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Page Turner
Katya, an Olympic chaplain who started out an atheist, thought religion was for little old ladies until she picked up a really good book.

Everything—even the place you are born—has an impact on your destiny.

I was born in 1974 in Karamken, a small settlement in eastern Russia near Alaska, 8,000 kilometres from Moscow. Karamken has snow eight months of the year, so everyone cross-country skis, and it was almost inevitable that I would, too. I joined the ski club when I was ten and came in second in the first competition I entered. Soon I was winning regional school competitions so often that, at 14, I was the youngest participant selected for the regional team, where I rose to first place.

I did well in Russia’s open championships and was invited to join the Belarus national team. With three universities pursuing me, I chose to study physical education in Belarus and won in many competitions: World Cups, championships and marathons. I was a seven-time Belarus national champion and came in eighth in the worldwide university championships.

Fateful visit

While in training camp in 1995, I visited a teammate and noticed she had a Bible. Growing up in Russia, I knew nothing about God. We were taught in school that the Bible was all myth and legend. I thought that the only people who believed in God were little old ladies.

My friend offered to lend it to me but I said, “No, thank you. It’s not for me.”

Eventually, we ended up being roommates. One weekend, she invited me to join her when she went home to visit her family. While I wasn’t interested in Christianity, I tagged along one day when she attended Bible study. I was amazed at how many people were there and how many of them were young people.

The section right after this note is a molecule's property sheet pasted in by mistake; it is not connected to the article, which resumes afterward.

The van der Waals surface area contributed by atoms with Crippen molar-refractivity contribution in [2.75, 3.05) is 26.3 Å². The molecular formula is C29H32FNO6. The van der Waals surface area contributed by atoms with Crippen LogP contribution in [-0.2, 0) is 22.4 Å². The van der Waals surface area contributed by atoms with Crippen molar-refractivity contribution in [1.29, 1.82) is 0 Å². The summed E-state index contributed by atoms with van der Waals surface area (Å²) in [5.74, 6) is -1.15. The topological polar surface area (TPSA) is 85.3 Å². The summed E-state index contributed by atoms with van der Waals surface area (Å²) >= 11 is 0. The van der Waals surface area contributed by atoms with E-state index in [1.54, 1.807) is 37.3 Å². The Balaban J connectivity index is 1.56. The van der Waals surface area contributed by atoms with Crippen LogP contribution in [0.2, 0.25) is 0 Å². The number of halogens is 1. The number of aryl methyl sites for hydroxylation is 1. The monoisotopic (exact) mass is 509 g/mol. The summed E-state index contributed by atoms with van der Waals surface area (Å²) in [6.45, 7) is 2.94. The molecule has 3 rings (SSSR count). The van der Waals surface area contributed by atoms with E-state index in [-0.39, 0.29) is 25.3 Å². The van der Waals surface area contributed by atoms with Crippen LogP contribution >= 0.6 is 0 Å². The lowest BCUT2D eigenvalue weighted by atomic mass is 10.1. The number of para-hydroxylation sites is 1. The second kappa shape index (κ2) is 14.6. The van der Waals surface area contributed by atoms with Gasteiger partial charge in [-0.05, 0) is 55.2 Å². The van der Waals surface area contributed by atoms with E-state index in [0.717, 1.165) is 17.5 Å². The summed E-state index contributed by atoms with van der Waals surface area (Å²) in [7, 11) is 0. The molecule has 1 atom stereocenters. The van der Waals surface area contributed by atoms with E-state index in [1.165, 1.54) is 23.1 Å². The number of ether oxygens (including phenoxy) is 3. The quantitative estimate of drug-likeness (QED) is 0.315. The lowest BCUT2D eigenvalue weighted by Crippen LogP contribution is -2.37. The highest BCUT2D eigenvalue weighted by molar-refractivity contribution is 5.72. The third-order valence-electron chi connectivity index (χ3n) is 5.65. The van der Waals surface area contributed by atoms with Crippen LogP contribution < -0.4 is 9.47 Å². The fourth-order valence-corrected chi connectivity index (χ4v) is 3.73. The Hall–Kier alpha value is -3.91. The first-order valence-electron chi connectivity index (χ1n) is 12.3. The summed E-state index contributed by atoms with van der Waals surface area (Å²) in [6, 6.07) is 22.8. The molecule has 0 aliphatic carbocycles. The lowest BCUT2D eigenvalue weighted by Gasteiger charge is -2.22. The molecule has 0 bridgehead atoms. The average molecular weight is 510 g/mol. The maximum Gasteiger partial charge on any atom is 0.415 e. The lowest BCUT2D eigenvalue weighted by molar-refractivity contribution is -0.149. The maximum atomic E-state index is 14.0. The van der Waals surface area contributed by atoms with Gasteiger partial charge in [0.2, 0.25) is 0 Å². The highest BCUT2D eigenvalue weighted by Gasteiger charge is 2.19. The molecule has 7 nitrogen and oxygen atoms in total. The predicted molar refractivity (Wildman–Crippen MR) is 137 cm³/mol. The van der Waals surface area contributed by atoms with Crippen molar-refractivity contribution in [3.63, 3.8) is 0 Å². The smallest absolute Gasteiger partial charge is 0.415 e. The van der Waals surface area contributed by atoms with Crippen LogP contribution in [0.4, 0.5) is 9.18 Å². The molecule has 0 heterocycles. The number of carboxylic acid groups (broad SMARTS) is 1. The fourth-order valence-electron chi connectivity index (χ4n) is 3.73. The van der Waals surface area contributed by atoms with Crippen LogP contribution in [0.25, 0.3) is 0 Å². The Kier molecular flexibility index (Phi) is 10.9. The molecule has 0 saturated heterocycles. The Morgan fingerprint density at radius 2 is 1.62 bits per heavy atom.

As I got to know my friend’s family and fellow Christians, I was impressed at how different they were from the people I knew. These Christians, although not perfect, demonstrated clean living, good values and emotionally healthy family lives because of their commitment to Christ.

Curiosity about their devotion to the Bible finally overcame me, and I asked my friend if I could borrow her Bible. What a revelation! Rather than myths and legends, this was a real story about a real God. And He was speaking to me as I read it!

Soon, my interests and priorities started to change. Until then, my life revolved around sports, but I realized I wanted a better life for myself and my future family—a life with God, a faithful husband, and spiritually healthy children. I also wanted to be a better and more honest person around my coaches, teammates and opponents.

At the age of 22, I made a commitment to God and was baptised in May 1996. Church became my family. By reading the Bible and other Christian books, I developed a relationship with God and was soon sharing my faith.

At first, life as a Christian was difficult. With no other Christians on the team, I had no one to talk to and I didn’t know how to relate my faith to sports. But eventually, many of them started listening to what I had to say, and a few even started attending church with me.

Winning effort

Few athletes work harder than cross-country skiers. In Russia, we call it “the horse sport.” We trained three times a day, doing up to 1,000 kilometres a month and perhaps as much as 10,000 kilometres a year. A training run could be 60 kilometres long.

My hard work was rewarded when I was selected to the national team that would compete at the 1998 Nagano Olympics, one of only five women chosen!

Unfortunately, while we did our best, our team didn’t do well.

Even though our results were disappointing, I came out a winner. While there, I encountered sports ministry—a strange concept, but it allowed me to see how I could integrate the two. I’d found my calling. I subsequently attended sports-ministry conferences in Russia and Europe, where I also received training. As a result, I served as sports chaplain at two Nordic Championships as well as at the 2006 Turin Olympics.

I’m married now to a wonderful Christ-devoted man and have a Masters in theology. I don’t compete anymore, but I’m still keen on skiing and I’m attending the 2010 Vancouver Olympics as a chaplain.

Where would I be without Jesus? I can’t imagine. He planted me where I could learn to ski and has guided my life ever since. 

Originally published in Faith & Friends, February, 2010.

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